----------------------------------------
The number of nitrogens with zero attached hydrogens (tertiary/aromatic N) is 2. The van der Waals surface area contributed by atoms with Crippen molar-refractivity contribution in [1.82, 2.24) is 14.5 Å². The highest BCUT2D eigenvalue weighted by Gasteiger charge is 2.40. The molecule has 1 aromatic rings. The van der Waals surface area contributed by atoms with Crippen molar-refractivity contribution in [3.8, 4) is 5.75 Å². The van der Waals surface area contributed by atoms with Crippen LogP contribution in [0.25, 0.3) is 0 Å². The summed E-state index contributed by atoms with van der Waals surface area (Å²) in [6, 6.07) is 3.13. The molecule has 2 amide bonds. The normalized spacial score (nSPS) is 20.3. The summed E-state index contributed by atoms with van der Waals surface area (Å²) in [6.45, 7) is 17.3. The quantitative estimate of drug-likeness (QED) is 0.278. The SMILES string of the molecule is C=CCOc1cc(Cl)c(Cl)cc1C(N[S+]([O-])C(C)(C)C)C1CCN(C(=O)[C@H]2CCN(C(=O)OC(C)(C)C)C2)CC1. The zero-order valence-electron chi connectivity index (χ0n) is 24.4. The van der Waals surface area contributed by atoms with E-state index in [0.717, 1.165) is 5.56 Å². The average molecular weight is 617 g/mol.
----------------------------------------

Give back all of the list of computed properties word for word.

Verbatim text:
The number of nitrogens with zero attached hydrogens (tertiary/aromatic N) is 2. The van der Waals surface area contributed by atoms with Crippen molar-refractivity contribution in [1.82, 2.24) is 14.5 Å². The highest BCUT2D eigenvalue weighted by Gasteiger charge is 2.40. The molecule has 1 aromatic rings. The van der Waals surface area contributed by atoms with Crippen molar-refractivity contribution in [3.8, 4) is 5.75 Å². The van der Waals surface area contributed by atoms with Crippen LogP contribution in [0.25, 0.3) is 0 Å². The summed E-state index contributed by atoms with van der Waals surface area (Å²) in [6, 6.07) is 3.13. The molecule has 2 amide bonds. The normalized spacial score (nSPS) is 20.3. The summed E-state index contributed by atoms with van der Waals surface area (Å²) in [6.45, 7) is 17.3. The quantitative estimate of drug-likeness (QED) is 0.278. The SMILES string of the molecule is C=CCOc1cc(Cl)c(Cl)cc1C(N[S+]([O-])C(C)(C)C)C1CCN(C(=O)[C@H]2CCN(C(=O)OC(C)(C)C)C2)CC1. The zero-order valence-electron chi connectivity index (χ0n) is 24.4. The van der Waals surface area contributed by atoms with E-state index in [0.717, 1.165) is 5.56 Å². The average molecular weight is 617 g/mol.